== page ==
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A Charitable New Year's Resolution
2019 is right on our doorstep!
It's time to start thinking about your New Year's Resolutions.
Many people try to come up with a goal that meets the following parameters. Let's discuss them, and then look at a few golf-themed options that satisfy all four requirements!
Your New Year's Resolution needs to be something you can actually quantify. At the end of the year (or each month, or each day) you need to be able to ask, "Did I complete my goal?" and answer "Yes" or "No." Ideally, it's something specific enough that you can pinpoint the exact moment you achieved it.
Instead of saying "I'd like to be more charitable," consider choosing "I'd like to donate to charity with every paycheck." Instead of saying "I want to work out more," set a specific goal of working out at least once a week. Or twice a week. Or every day!
By making your goal quantifiable, you can better hold yourself accountable. You can ask "Did I work out this week?" and if the answer is "No," get out there and do it!
Don't make your New Year's Resolution something you know you can't do. There's a difference between impossible and challenging. Don't make your goal "walk on the moon" or "meet the President" or "become a professional dancer" unless those tasks are actually in line with your experience and capability.
That being said, you can always use those as long term goals and make your New Year's Resolution something that will help you to eventually achieve that goal. For example, take classes in the sciences if you dream of the moon. Be politically active if you want to shake hands with the President one day. Make it a goal to attend a dance or dance class every single week.
Don't use your New Year's Resolution as a reason to look down upon yourself. It isn't supposed to make you feel worse - it's supposed to make you feel motivated and empowered to change yourself for the better. If you hate running, but you want to get into shape don't make your resolution to run. Find a different exercise that you enjoy. Setting your goal as "try a new workout every other week until I find one I am passionate about" is an excellent choice.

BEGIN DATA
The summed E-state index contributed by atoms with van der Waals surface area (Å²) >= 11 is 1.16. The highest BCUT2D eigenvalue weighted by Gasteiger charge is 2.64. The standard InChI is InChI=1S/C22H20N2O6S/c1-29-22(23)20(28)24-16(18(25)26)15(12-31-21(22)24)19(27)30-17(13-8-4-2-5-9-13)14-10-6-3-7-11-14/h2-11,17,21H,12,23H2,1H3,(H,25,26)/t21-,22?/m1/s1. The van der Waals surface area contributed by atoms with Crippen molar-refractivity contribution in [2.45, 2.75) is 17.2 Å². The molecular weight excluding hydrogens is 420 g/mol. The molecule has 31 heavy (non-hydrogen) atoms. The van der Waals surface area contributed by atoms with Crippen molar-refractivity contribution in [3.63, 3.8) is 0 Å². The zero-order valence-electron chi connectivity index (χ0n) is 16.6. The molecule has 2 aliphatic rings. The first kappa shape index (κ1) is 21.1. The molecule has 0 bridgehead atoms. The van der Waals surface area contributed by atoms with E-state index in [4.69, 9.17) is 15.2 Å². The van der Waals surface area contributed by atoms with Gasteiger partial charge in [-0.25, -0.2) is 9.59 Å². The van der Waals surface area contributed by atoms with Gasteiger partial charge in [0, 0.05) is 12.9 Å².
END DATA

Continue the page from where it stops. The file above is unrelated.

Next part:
Likewise, don't use it as a way to make yourself miserable! Deciding to donate 20% of your income would be very generous, but if it puts you in so much financial strain that you are miserable, it's not a good resolution. Deciding to donate a smaller percentage of your income to charity and vowing to volunteer with a group every month would be a better experience!
You should want to do your New Year's Resolution, not dread it. Dreading it is the first step to giving up on it altogether.
Give yourself a great gift on New Year's. Give yourself the gift of fun! Choose a resolution that will create greater enjoyment and happiness in your life, whether it be through bettering yourself, helping others who need it, reconnecting with old friends, spending more time on a hobby, or something as simple as trying a new restaurant every week.
If you're enjoying your resolution, it won't be a resolution for long - it will become part of your life, and you will be free at the next year to make a new, even better one!
Ideas for Resolutions
If you're a golf fan, there are easy ways to incorporate the sport into your resolution, whether you're a recreational player or a competitive player.
- Charitable Player: Participate in at least one golf tournament benefiting a charity every three months.
- Charitable Businessowner: Plan and host a charity at a golf course benefiting your favorite local or national charity.
- Volunteer Dreams: Volunteer to help coordinate a golf tournament for charity every three months.
- Sport Newbie: Take one golf lesson a month each month of the year.
- Sport Amateur: Hit the course once every two weeks.
- Sport Enthusiast: Hit the course once every week.
- Sport Pro: Host your first golf lesson by June, and continue hosting through the end of the year.
- Sport Expert: If you already teach lessons, donate a private lesson prize to every single tournament that is held on your course.